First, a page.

For a week now I've pondered a reader's question: Do you live off the land?
We eat the chickens, lambs and eggs that we raise; but the grain that the chickens eat is purchased at the local grain elevator; the hay that the lambs and sheep eat is grown on the farm, but baled by another person; both chickens and lambs are butchered by someone other than me.
I eat tomatoes, herbs, potatoes, green beans, onions that were grown in the garden. But I rely on farmer's market and the grocery for lots of other food and produce.
We heat with wood from trees that we have cut and split; but we use gasoline to power the chainsaw and log splitter; we rely on heating oil as a backup source of heat.
As far as income, we could by no means rely on farm income to get by. In good years, it may help pay for taxes and insurance.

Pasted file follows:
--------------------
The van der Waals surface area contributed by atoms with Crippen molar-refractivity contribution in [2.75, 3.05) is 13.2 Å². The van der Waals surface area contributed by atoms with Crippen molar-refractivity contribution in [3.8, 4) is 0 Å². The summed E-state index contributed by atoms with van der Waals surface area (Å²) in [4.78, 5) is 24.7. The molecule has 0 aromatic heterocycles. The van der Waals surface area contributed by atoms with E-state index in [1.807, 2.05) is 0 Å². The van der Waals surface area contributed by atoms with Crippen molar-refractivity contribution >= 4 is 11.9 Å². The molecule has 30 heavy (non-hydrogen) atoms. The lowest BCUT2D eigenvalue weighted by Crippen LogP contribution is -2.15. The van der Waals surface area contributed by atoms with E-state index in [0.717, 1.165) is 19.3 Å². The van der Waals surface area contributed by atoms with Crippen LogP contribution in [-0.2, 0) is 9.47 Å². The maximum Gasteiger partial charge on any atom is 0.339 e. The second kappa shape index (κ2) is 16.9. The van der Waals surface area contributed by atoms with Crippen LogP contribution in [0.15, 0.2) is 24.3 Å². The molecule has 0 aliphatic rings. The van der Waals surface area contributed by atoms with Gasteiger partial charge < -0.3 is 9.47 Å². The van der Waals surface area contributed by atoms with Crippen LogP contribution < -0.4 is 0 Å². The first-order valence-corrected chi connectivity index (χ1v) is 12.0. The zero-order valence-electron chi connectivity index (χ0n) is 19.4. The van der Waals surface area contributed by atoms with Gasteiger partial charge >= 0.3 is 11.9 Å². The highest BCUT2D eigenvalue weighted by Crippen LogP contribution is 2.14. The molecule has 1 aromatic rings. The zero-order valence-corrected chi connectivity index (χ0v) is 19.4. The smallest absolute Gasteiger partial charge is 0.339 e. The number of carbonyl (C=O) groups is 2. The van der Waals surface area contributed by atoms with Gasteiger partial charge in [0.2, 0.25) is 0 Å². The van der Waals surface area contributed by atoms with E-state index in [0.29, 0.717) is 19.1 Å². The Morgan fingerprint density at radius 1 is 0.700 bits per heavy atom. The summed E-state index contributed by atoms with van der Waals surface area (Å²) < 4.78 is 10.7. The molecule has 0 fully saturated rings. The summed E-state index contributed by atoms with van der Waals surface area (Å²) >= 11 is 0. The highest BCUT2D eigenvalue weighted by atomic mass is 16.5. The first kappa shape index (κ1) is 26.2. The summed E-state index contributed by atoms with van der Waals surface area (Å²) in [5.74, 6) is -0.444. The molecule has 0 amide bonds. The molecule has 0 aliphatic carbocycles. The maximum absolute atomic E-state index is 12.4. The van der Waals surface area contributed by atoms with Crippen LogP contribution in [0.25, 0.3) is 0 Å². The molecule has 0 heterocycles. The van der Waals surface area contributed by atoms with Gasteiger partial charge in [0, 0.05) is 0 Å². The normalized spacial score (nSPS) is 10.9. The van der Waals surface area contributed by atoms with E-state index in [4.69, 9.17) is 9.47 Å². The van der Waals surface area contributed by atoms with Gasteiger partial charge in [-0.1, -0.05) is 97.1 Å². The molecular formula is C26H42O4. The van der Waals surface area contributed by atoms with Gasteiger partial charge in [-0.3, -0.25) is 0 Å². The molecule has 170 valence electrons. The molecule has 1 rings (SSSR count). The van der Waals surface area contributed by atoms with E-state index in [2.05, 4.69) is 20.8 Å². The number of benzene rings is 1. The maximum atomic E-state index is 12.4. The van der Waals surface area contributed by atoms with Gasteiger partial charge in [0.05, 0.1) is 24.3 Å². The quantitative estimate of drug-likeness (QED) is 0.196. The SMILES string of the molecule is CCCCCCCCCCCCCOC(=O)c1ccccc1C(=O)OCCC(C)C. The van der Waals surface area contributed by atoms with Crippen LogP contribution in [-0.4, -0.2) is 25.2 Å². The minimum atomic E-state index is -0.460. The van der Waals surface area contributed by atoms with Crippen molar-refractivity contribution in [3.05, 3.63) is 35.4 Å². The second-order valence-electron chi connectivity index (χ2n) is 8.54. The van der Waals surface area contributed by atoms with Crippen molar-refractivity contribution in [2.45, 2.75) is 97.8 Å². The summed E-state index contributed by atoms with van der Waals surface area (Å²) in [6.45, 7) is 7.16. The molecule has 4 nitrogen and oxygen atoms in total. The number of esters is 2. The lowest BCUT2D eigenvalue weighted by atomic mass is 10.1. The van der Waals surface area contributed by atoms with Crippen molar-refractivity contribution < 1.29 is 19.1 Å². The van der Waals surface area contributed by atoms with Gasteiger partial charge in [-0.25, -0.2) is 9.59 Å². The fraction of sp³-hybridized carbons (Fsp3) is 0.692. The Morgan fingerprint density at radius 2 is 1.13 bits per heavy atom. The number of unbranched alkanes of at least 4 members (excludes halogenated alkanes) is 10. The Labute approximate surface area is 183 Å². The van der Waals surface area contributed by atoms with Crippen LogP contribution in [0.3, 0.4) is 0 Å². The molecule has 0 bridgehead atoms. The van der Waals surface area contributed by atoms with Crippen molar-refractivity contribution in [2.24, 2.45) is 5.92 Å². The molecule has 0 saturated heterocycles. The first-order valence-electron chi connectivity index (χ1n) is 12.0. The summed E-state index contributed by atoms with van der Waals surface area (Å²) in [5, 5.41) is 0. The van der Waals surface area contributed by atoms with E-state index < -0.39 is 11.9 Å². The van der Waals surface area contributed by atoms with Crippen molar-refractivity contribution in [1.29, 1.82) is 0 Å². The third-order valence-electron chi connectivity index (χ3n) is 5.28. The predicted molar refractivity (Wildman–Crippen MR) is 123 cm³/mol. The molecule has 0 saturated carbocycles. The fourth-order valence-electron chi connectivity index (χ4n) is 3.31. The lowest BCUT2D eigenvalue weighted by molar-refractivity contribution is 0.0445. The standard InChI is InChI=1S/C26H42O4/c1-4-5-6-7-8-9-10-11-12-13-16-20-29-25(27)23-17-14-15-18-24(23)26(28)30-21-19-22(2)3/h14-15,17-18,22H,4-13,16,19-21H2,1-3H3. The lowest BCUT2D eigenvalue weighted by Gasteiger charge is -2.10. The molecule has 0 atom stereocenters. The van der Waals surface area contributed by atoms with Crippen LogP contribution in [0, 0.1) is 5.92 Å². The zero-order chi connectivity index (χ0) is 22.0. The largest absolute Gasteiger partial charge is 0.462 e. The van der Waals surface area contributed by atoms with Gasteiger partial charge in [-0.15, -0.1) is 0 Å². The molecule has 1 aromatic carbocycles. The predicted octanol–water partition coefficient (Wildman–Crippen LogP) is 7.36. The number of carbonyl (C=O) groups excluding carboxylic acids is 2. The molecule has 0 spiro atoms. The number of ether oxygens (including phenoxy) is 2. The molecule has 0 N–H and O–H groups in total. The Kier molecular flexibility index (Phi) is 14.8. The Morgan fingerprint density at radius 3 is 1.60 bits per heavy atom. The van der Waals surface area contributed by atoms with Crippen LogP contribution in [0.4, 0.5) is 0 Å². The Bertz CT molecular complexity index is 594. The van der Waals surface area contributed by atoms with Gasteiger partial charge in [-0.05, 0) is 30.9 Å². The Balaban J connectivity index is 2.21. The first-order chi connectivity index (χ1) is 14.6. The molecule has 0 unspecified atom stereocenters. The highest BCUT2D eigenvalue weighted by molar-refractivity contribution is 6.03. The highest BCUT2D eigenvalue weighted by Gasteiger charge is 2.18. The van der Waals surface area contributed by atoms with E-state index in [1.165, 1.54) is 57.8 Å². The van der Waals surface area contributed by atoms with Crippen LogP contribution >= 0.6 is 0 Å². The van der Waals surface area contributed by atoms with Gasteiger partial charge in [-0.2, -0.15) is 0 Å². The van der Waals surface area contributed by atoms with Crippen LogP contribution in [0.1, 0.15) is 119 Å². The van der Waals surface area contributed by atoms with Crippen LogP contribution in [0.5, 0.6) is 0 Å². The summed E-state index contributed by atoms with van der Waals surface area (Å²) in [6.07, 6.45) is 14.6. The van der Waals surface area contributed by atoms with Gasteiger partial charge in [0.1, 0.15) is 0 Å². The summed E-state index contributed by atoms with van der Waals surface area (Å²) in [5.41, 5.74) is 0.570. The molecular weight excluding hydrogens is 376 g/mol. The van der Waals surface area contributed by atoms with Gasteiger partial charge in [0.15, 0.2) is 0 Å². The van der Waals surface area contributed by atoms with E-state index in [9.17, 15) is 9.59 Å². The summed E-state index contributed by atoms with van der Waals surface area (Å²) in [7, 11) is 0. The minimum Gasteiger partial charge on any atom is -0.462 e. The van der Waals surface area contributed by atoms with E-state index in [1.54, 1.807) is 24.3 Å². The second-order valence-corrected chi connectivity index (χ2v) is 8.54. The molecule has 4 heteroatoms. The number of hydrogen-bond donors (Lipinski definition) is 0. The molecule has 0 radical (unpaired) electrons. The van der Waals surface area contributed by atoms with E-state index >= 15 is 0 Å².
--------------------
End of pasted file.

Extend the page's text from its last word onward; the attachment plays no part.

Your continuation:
But as I walk the cut alfalfa field on a foggy morning, I realize the farm is not just a dollars and cents proposition for me.
How do you place a value on the sweet smell of alfalfa curing on a summer morning? Or that "rock star" feeling I get when the chickens come running to the fence for their melon rinds and apple peels? Or eating breakfast and watching the sheep and horses graze in the pastures? Or watching Trick the Cat nuzzle up to confused lambs? Or the walks with running Border collies through the fields? Or seeing the bluebirds and swallows as they flutter about in the morning?
In addition to some crops, the land gives so much joy, satisfaction, happiness, life. So, in one sense, yes, I am living off the land.